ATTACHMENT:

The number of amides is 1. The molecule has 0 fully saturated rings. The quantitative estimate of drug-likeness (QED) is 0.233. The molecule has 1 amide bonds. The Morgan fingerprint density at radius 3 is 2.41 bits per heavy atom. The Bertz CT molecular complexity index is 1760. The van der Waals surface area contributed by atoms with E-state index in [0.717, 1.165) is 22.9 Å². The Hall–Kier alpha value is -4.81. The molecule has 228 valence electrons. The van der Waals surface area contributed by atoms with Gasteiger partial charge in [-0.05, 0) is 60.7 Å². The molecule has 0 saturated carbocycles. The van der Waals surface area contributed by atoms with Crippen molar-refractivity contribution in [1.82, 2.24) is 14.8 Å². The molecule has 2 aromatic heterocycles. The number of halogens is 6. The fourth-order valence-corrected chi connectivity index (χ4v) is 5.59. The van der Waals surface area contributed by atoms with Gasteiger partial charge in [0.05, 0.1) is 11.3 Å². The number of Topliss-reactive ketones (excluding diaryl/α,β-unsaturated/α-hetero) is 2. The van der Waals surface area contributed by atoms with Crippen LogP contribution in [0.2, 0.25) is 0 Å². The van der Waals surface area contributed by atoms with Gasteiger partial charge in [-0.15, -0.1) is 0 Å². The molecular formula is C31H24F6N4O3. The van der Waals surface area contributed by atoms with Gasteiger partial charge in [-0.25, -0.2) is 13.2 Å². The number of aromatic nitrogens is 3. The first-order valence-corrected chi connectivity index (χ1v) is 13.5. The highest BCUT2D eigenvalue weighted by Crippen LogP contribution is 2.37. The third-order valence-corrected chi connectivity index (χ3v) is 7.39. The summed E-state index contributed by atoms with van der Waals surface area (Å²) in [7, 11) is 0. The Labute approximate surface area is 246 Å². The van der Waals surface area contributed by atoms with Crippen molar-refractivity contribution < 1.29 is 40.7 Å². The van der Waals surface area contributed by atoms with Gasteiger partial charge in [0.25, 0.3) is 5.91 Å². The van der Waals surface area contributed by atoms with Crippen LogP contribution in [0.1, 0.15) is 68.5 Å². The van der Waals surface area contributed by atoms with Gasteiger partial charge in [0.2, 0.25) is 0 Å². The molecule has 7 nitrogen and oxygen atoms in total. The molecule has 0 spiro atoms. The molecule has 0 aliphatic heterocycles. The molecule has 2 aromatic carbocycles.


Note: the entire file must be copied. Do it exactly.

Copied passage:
The number of amides is 1. The molecule has 0 fully saturated rings. The quantitative estimate of drug-likeness (QED) is 0.233. The molecule has 1 amide bonds. The Morgan fingerprint density at radius 3 is 2.41 bits per heavy atom. The Bertz CT molecular complexity index is 1760. The van der Waals surface area contributed by atoms with E-state index in [0.717, 1.165) is 22.9 Å². The Hall–Kier alpha value is -4.81. The molecule has 228 valence electrons. The van der Waals surface area contributed by atoms with Gasteiger partial charge in [-0.05, 0) is 60.7 Å². The molecule has 0 saturated carbocycles. The van der Waals surface area contributed by atoms with Crippen molar-refractivity contribution in [1.82, 2.24) is 14.8 Å². The molecule has 2 aromatic heterocycles. The number of halogens is 6. The fourth-order valence-corrected chi connectivity index (χ4v) is 5.59. The van der Waals surface area contributed by atoms with Gasteiger partial charge in [0.05, 0.1) is 11.3 Å². The number of Topliss-reactive ketones (excluding diaryl/α,β-unsaturated/α-hetero) is 2. The van der Waals surface area contributed by atoms with Crippen LogP contribution in [0.2, 0.25) is 0 Å². The van der Waals surface area contributed by atoms with Gasteiger partial charge in [-0.15, -0.1) is 0 Å². The molecular formula is C31H24F6N4O3. The van der Waals surface area contributed by atoms with Gasteiger partial charge in [-0.25, -0.2) is 13.2 Å². The number of aromatic nitrogens is 3. The first-order valence-corrected chi connectivity index (χ1v) is 13.5. The highest BCUT2D eigenvalue weighted by Crippen LogP contribution is 2.37. The third-order valence-corrected chi connectivity index (χ3v) is 7.39. The summed E-state index contributed by atoms with van der Waals surface area (Å²) in [7, 11) is 0. The Labute approximate surface area is 246 Å². The van der Waals surface area contributed by atoms with Crippen molar-refractivity contribution < 1.29 is 40.7 Å². The van der Waals surface area contributed by atoms with Gasteiger partial charge in [0.25, 0.3) is 5.91 Å². The van der Waals surface area contributed by atoms with Crippen LogP contribution in [0.1, 0.15) is 68.5 Å². The van der Waals surface area contributed by atoms with Gasteiger partial charge in [0.2, 0.25) is 0 Å². The molecule has 7 nitrogen and oxygen atoms in total. The molecule has 0 spiro atoms. The molecule has 0 aliphatic heterocycles. The molecule has 2 aromatic carbocycles.